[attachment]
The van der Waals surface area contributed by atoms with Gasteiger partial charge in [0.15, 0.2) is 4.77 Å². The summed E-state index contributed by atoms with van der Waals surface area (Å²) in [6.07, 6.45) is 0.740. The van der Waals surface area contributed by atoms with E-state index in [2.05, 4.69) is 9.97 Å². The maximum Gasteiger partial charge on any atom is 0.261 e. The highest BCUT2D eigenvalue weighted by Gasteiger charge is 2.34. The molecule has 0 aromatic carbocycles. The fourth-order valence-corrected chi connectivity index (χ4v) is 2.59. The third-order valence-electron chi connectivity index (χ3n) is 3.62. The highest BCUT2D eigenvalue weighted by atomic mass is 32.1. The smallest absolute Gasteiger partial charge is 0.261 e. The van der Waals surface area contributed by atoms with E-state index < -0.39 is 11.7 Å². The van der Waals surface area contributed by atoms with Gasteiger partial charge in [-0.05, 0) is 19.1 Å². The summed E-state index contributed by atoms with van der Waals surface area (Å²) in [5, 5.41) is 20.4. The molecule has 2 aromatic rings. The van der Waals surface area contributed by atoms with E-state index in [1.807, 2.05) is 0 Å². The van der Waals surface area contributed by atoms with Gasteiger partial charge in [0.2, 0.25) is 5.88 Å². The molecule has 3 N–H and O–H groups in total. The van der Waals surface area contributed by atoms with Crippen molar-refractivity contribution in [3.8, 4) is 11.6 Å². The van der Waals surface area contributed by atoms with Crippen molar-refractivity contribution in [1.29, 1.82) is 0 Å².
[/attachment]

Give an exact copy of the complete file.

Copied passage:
The van der Waals surface area contributed by atoms with Gasteiger partial charge in [0.15, 0.2) is 4.77 Å². The summed E-state index contributed by atoms with van der Waals surface area (Å²) in [6.07, 6.45) is 0.740. The van der Waals surface area contributed by atoms with E-state index in [2.05, 4.69) is 9.97 Å². The maximum Gasteiger partial charge on any atom is 0.261 e. The highest BCUT2D eigenvalue weighted by Gasteiger charge is 2.34. The molecule has 0 aromatic carbocycles. The fourth-order valence-corrected chi connectivity index (χ4v) is 2.59. The third-order valence-electron chi connectivity index (χ3n) is 3.62. The highest BCUT2D eigenvalue weighted by atomic mass is 32.1. The smallest absolute Gasteiger partial charge is 0.261 e. The van der Waals surface area contributed by atoms with E-state index < -0.39 is 11.7 Å². The van der Waals surface area contributed by atoms with Gasteiger partial charge in [-0.05, 0) is 19.1 Å². The summed E-state index contributed by atoms with van der Waals surface area (Å²) in [5, 5.41) is 20.4. The molecule has 2 aromatic rings. The van der Waals surface area contributed by atoms with E-state index in [1.807, 2.05) is 0 Å². The van der Waals surface area contributed by atoms with Gasteiger partial charge in [0.2, 0.25) is 5.88 Å². The molecule has 3 N–H and O–H groups in total. The van der Waals surface area contributed by atoms with Crippen molar-refractivity contribution in [3.8, 4) is 11.6 Å². The van der Waals surface area contributed by atoms with Crippen molar-refractivity contribution in [1.29, 1.82) is 0 Å².